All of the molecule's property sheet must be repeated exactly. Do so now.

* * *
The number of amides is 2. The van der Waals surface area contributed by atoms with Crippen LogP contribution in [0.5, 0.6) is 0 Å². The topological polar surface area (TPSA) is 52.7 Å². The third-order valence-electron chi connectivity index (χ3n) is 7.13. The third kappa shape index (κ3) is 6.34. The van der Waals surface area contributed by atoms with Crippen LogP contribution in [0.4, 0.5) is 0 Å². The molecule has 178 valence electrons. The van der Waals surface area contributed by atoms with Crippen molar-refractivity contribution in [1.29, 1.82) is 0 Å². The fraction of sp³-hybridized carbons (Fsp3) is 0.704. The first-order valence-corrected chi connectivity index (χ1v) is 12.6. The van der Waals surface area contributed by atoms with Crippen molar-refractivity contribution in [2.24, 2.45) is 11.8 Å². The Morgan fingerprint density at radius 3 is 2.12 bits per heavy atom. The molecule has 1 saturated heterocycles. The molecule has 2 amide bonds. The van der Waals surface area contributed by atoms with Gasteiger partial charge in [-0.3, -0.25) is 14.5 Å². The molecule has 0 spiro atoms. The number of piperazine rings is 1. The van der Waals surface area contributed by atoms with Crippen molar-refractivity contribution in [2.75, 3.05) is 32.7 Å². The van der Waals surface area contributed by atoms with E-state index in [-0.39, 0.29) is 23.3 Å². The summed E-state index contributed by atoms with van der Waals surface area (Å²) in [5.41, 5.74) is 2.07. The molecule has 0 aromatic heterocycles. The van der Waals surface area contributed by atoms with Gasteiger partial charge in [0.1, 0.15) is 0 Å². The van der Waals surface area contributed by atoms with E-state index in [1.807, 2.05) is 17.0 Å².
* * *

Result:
The number of amides is 2. The van der Waals surface area contributed by atoms with Crippen LogP contribution in [0.5, 0.6) is 0 Å². The topological polar surface area (TPSA) is 52.7 Å². The third-order valence-electron chi connectivity index (χ3n) is 7.13. The third kappa shape index (κ3) is 6.34. The van der Waals surface area contributed by atoms with Crippen LogP contribution in [0.4, 0.5) is 0 Å². The molecule has 178 valence electrons. The van der Waals surface area contributed by atoms with Crippen molar-refractivity contribution in [1.29, 1.82) is 0 Å². The fraction of sp³-hybridized carbons (Fsp3) is 0.704. The first-order valence-corrected chi connectivity index (χ1v) is 12.6. The van der Waals surface area contributed by atoms with Crippen molar-refractivity contribution in [2.24, 2.45) is 11.8 Å². The Morgan fingerprint density at radius 3 is 2.12 bits per heavy atom. The molecule has 1 saturated heterocycles. The molecule has 2 amide bonds. The van der Waals surface area contributed by atoms with Gasteiger partial charge in [-0.3, -0.25) is 14.5 Å². The molecule has 0 spiro atoms. The number of piperazine rings is 1. The van der Waals surface area contributed by atoms with Crippen molar-refractivity contribution in [2.75, 3.05) is 32.7 Å². The van der Waals surface area contributed by atoms with E-state index in [-0.39, 0.29) is 23.3 Å². The summed E-state index contributed by atoms with van der Waals surface area (Å²) in [5.41, 5.74) is 2.07. The molecule has 0 aromatic heterocycles. The van der Waals surface area contributed by atoms with Gasteiger partial charge in [0.1, 0.15) is 0 Å². The van der Waals surface area contributed by atoms with E-state index in [1.807, 2.05) is 17.0 Å².